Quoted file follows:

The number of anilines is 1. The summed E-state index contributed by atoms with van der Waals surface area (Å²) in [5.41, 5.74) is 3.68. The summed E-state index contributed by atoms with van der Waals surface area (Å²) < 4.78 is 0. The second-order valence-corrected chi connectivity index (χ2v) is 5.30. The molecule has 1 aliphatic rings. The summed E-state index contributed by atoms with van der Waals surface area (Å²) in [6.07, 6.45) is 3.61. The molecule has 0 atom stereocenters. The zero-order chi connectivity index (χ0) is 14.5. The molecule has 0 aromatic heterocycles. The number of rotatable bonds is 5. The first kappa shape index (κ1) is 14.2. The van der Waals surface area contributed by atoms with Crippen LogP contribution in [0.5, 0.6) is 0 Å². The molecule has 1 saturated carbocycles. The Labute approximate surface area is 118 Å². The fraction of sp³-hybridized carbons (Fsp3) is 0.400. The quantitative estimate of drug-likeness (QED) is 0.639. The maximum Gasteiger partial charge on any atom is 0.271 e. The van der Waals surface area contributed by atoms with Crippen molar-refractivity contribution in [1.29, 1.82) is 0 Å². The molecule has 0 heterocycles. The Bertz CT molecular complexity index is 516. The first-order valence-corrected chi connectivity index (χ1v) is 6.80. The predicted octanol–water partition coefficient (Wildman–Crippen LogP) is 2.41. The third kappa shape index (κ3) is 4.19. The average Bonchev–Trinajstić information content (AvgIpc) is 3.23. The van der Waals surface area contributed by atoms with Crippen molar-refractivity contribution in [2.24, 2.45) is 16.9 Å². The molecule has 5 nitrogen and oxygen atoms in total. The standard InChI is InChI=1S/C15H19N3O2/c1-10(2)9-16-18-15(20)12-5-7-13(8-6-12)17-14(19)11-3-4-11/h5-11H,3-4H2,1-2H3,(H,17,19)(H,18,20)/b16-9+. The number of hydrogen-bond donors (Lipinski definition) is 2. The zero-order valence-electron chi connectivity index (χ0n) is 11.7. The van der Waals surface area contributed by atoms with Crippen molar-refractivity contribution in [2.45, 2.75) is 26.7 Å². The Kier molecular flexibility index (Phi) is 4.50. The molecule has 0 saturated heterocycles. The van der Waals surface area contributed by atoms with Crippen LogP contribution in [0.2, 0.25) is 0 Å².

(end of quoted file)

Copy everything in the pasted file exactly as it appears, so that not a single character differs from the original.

The number of anilines is 1. The summed E-state index contributed by atoms with van der Waals surface area (Å²) in [5.41, 5.74) is 3.68. The summed E-state index contributed by atoms with van der Waals surface area (Å²) < 4.78 is 0. The second-order valence-corrected chi connectivity index (χ2v) is 5.30. The molecule has 1 aliphatic rings. The summed E-state index contributed by atoms with van der Waals surface area (Å²) in [6.07, 6.45) is 3.61. The molecule has 0 atom stereocenters. The zero-order chi connectivity index (χ0) is 14.5. The molecule has 0 aromatic heterocycles. The number of rotatable bonds is 5. The first kappa shape index (κ1) is 14.2. The van der Waals surface area contributed by atoms with Crippen LogP contribution in [0.5, 0.6) is 0 Å². The molecule has 1 saturated carbocycles. The Labute approximate surface area is 118 Å². The fraction of sp³-hybridized carbons (Fsp3) is 0.400. The quantitative estimate of drug-likeness (QED) is 0.639. The maximum Gasteiger partial charge on any atom is 0.271 e. The van der Waals surface area contributed by atoms with Crippen molar-refractivity contribution in [1.29, 1.82) is 0 Å². The molecule has 0 heterocycles. The Bertz CT molecular complexity index is 516. The first-order valence-corrected chi connectivity index (χ1v) is 6.80. The predicted octanol–water partition coefficient (Wildman–Crippen LogP) is 2.41. The third kappa shape index (κ3) is 4.19. The average Bonchev–Trinajstić information content (AvgIpc) is 3.23. The van der Waals surface area contributed by atoms with Crippen molar-refractivity contribution in [2.24, 2.45) is 16.9 Å². The molecule has 5 nitrogen and oxygen atoms in total. The standard InChI is InChI=1S/C15H19N3O2/c1-10(2)9-16-18-15(20)12-5-7-13(8-6-12)17-14(19)11-3-4-11/h5-11H,3-4H2,1-2H3,(H,17,19)(H,18,20)/b16-9+. The number of hydrogen-bond donors (Lipinski definition) is 2. The zero-order valence-electron chi connectivity index (χ0n) is 11.7. The van der Waals surface area contributed by atoms with Crippen molar-refractivity contribution in [2.45, 2.75) is 26.7 Å². The Kier molecular flexibility index (Phi) is 4.50. The molecule has 0 saturated heterocycles. The van der Waals surface area contributed by atoms with Crippen LogP contribution in [0.2, 0.25) is 0 Å².